William Gavin and Colonel Henry Cadogan
The Death of Colonel Henry Cadogan, presumably depicted with William Gavin

I now followed the army who were pursuing the French, and came to Vittoria weary and hungry. The houses were all barricaded and scarcely a soul in the street. I met a priest and begged a little bread from him. He shrugged up his shoulders and replied that he had none to-day, but that if I called tomorrow he would supply me. I pitched him to the D—-l (Devil? S.G.) and a little further on I encountered a man with a more generous mind, who gave me a little bread and wine. On the outside of town was all Joseph’s private and the army’s baggage, scattered in the greatest confusion, hundreds of coaches and wagons loaded, with money only a few days arrived from France, and above two hundred pieces of cannon. The whole of the 18th Light Dragoons and some of the Guards remained to plunder, for which conduct the promotion of the 18th was stopped for three years. Cases of claret and brandy casks with their heads stove in were in every direction. I got an empty claret bottle filled with brandy, and rode on after the army late in the evening. The country for miles was covered with upset ammunition wagons, guns, etc., etc., abandoned by the French. On the way overtook a drummer and private of the 39th Regiment, who had remained behind to plunder, and mounted them on two immense artillery mules belonging to the French armies. Night was fast approaching, and the whole country as far as the eye could reach was covered with the fires of the army. I made a fruitless effort to find out our brigade, and about twelve o’clock at night got into a church – horse, mules, and the two 39th men. They immediately set to breaking up the pews, and in a short time made a blazing fire. They had by some chance got a quarter of mutton, which they promised to give me part of, provided I shared my brandy bottle with them, which I readily agreed to, and whilst they were cooking and dividing their plunder put the horse’s bridle over my arm and laid myself up against the altar and fell fast asleep, being weary and hungry, not having tasted food (with the exception of the little bread and wine in Vittoria) for upwards of thirty- six hours. Day soon broke, and I found Lord Hill’s lodging and reported Colonel Cadogan’s death to him. He sent Colonel Churchill with me to camp, and ordered Captain William Grant to the village I had left his corpse in, and had him buried in the garden of the Spaniard’s house in the village.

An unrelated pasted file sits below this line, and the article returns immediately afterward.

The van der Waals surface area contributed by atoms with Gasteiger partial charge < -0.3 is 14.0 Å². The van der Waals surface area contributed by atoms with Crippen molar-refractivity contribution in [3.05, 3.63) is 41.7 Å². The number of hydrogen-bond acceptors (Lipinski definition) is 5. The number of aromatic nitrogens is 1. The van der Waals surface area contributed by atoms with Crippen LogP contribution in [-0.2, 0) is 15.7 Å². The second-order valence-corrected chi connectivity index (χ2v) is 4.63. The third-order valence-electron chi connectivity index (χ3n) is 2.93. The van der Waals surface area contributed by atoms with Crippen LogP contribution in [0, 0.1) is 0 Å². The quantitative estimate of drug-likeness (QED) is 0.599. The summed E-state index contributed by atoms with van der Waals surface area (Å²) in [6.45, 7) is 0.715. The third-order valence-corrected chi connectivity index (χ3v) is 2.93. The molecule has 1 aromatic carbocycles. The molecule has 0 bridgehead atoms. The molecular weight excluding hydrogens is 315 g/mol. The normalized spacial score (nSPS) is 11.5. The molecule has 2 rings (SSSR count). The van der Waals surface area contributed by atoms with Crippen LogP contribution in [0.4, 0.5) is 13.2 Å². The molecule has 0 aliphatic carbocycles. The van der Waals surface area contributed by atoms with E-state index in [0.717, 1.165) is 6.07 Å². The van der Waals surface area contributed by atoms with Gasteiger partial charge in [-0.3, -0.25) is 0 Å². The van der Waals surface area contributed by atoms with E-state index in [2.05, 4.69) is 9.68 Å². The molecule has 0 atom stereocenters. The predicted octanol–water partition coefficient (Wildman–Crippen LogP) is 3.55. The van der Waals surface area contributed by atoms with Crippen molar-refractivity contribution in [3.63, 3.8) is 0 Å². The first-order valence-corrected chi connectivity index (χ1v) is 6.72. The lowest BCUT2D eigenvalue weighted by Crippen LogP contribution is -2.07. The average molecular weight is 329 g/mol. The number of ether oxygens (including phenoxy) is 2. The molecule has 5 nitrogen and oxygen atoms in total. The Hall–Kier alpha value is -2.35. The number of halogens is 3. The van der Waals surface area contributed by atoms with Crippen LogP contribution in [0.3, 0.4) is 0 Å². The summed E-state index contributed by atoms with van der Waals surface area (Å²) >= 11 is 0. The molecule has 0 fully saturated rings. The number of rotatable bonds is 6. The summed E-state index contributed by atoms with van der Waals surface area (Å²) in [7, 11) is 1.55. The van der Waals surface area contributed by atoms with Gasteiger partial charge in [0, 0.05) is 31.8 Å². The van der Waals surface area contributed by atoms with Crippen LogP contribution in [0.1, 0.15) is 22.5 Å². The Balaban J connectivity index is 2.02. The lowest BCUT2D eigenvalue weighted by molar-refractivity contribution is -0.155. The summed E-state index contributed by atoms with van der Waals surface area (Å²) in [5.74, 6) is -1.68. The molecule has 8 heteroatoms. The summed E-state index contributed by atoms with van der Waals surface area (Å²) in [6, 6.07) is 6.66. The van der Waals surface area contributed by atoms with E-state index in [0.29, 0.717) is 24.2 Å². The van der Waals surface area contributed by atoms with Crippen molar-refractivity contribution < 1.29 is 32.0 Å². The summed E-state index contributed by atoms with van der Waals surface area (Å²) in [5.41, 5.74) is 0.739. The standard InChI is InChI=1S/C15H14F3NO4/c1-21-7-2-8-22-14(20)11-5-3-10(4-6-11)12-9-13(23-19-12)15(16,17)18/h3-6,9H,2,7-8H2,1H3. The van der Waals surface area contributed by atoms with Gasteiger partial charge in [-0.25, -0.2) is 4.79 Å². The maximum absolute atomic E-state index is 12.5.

We had killed in officers: – The Hon. Lieutenant-Colonel Cadogan, Captain H. T. Hall, Lieutenant H. Fox, Lieutenant C. M’Kenzie, Lieutenant John Commeline, and Lieutenant C. T. Cox – killed; Lieutenant A. Duff, Lieutenant Loftus Richards, Lieutenant W. E. Lorrane, Colonel Cother, Captain Reed, Captain J. Pidgeon, Captain Wm. A. Grant, Lieutenant John M’Intyre, and Ensign Norman Campell – wounded.

Note. – The official list is as follows: – Killed – Lieutenant Colonel Hon. H. Cadogan, Captain Hall, Lieutenant C. M’Kenzie, Lieutenant Fox (wounded, since died), Lieutenant Cox (wounded and missing). Wounded – Brevet – Lieutenant-Colonel Cother, Captains Reed, Pidgeon, Grant, Lieutenants Duff, Richards, Torriano, M’Intyre, Campbell, Commeline; also 41 men killed and 260 wounded. The difference is that Commeline is given wounded not killed, and that the name Torriano appears instead of Lorrane. The army list shows that the former is the correct name, the error presumably comes from a slip in copying the name by Gavin or the scribe who worked after him.

Photographs taken at the Museo de Armeria de Alava